Conventional "free and clear" while free of fragrances and dyes for those allergy and rash-prone typically contain at least some of the above chemical additives, and subsequently, aren't great for the environment.
Many cloth diaper manufacturers recommend cloth-based detergents because they do not contain fabric softener which is a common cause of residue build-up. As residue can propagate bacterial and ammonia retention, the later a particularly unpleasant, eye-tearing smell and odors, the avoidance of fabric softener in detergent used for cloth diaper laundering sounds like a particularly good idea.
In terms of the synthetic chemical ingredients outlined above causing potential problems, we'd like to see some hard evidence to support this as there is a well-established history of cloth diapering parents using conventional detergents without issue.
However, one very compelling and common reason for cloth diapering is to avoid synthetic chemicals coming into contact with baby's skin. Thus, a good wash routine is important to ensure that detergent is thoroughly washed from the diaper. And, if budget allows, using an effective green, plant-based detergent can further this effort.
Cloth Diaper Detergents
Cloth diaper-specific detergents are usually plant-based and greener because they do not contain the above synthetic chemicals. However, they are generally weaker than conventional detergents, so more is usually needed which means you will be spending more than with conventional detergents. What works best can be highly variable. As such, we'd like to direct you to the following helpful web articles below that are based upon time-tested experience (Fluff Love University) and direct user feedback (Padded Tush Stats).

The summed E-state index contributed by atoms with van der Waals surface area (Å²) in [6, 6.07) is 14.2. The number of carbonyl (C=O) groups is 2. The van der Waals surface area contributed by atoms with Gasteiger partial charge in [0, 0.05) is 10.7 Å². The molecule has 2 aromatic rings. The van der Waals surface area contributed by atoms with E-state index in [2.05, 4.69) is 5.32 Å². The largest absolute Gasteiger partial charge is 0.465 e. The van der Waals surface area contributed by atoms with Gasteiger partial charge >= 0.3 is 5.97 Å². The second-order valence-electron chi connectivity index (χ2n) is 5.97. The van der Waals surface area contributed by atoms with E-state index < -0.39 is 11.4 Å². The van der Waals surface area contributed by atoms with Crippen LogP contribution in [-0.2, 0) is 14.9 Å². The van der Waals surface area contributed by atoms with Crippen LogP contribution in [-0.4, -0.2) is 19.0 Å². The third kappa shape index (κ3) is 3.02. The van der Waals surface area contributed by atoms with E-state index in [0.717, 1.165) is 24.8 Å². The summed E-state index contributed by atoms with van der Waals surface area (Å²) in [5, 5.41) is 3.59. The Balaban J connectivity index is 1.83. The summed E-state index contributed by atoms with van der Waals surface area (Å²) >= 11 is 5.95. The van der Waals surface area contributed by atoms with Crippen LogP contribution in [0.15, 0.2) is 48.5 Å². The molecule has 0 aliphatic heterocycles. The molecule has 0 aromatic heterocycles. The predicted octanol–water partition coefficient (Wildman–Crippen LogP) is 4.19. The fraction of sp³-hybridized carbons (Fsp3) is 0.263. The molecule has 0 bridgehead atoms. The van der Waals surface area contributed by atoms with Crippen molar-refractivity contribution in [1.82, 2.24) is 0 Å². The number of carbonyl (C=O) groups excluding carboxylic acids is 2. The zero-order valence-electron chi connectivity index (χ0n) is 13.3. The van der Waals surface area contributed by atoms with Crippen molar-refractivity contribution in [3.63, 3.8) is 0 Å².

Before drying, there should be very few lingering suds at the end of the wash cycle, if any. Certainly, your clean diapers should not feel sudsy. If so, consider reducing the amount of detergent used in small increments. Everyone's household set up will be different, so a bit of extra attention in the beginning of doing cloth diaper laundry to figure out what works best for you will pay off. This is also a good idea when using a new detergent.
Every brand of cloth diaper has specific drying instructions. Some recommend air-drying the cover but machine-drying the insert. Some allow the whole thing to be machine-dried, but usually on either low or medium heat. Once machine dried, let cloth diapers cool before stretching via folding or stuffing to maintain laminate and elastic integrity. Avoid drying cloth diapers containing waterproofing, elastic, or velcro/hook and loop closures on high heat as this will degrade them much quicker.
Drying — When time allows, air dry. This is one thing that will certainly protect fabric wear and waterproofness over the lifespan of a cloth diaper. However, even if committed to solely air drying, occasional machine-drying on low or medium heat will be beneficial to minimize bacterial build-up in addition to helping maintain fabric tightness.
The following are a few useful accessories: